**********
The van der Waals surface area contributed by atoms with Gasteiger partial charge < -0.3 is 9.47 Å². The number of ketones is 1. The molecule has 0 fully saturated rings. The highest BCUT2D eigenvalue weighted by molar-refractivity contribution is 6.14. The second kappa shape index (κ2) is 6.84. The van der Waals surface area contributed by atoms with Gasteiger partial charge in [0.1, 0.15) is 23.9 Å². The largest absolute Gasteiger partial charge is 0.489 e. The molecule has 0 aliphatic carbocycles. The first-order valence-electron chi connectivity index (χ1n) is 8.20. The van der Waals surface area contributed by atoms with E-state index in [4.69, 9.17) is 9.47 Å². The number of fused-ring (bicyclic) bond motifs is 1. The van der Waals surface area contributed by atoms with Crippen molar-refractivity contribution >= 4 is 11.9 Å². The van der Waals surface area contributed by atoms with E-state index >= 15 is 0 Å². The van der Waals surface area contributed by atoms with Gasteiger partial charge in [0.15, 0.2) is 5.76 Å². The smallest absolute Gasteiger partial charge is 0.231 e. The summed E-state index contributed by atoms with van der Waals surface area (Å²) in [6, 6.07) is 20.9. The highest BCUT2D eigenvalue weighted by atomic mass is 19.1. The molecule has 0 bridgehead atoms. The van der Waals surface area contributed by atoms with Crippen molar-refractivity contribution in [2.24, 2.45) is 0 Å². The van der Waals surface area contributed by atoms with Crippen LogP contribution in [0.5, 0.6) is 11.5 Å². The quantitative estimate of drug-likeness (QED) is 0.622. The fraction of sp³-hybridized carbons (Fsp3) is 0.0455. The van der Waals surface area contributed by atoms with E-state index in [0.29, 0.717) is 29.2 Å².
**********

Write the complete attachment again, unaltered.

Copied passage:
The van der Waals surface area contributed by atoms with Gasteiger partial charge < -0.3 is 9.47 Å². The number of ketones is 1. The molecule has 0 fully saturated rings. The highest BCUT2D eigenvalue weighted by molar-refractivity contribution is 6.14. The second kappa shape index (κ2) is 6.84. The van der Waals surface area contributed by atoms with Gasteiger partial charge in [0.1, 0.15) is 23.9 Å². The largest absolute Gasteiger partial charge is 0.489 e. The molecule has 0 aliphatic carbocycles. The first-order valence-electron chi connectivity index (χ1n) is 8.20. The van der Waals surface area contributed by atoms with E-state index in [4.69, 9.17) is 9.47 Å². The number of fused-ring (bicyclic) bond motifs is 1. The van der Waals surface area contributed by atoms with Crippen molar-refractivity contribution >= 4 is 11.9 Å². The van der Waals surface area contributed by atoms with E-state index >= 15 is 0 Å². The van der Waals surface area contributed by atoms with Gasteiger partial charge in [0.15, 0.2) is 5.76 Å². The smallest absolute Gasteiger partial charge is 0.231 e. The summed E-state index contributed by atoms with van der Waals surface area (Å²) in [6, 6.07) is 20.9. The highest BCUT2D eigenvalue weighted by atomic mass is 19.1. The molecule has 0 bridgehead atoms. The van der Waals surface area contributed by atoms with Crippen molar-refractivity contribution in [2.24, 2.45) is 0 Å². The van der Waals surface area contributed by atoms with Crippen LogP contribution in [0.5, 0.6) is 11.5 Å². The quantitative estimate of drug-likeness (QED) is 0.622. The fraction of sp³-hybridized carbons (Fsp3) is 0.0455. The van der Waals surface area contributed by atoms with E-state index in [0.29, 0.717) is 29.2 Å².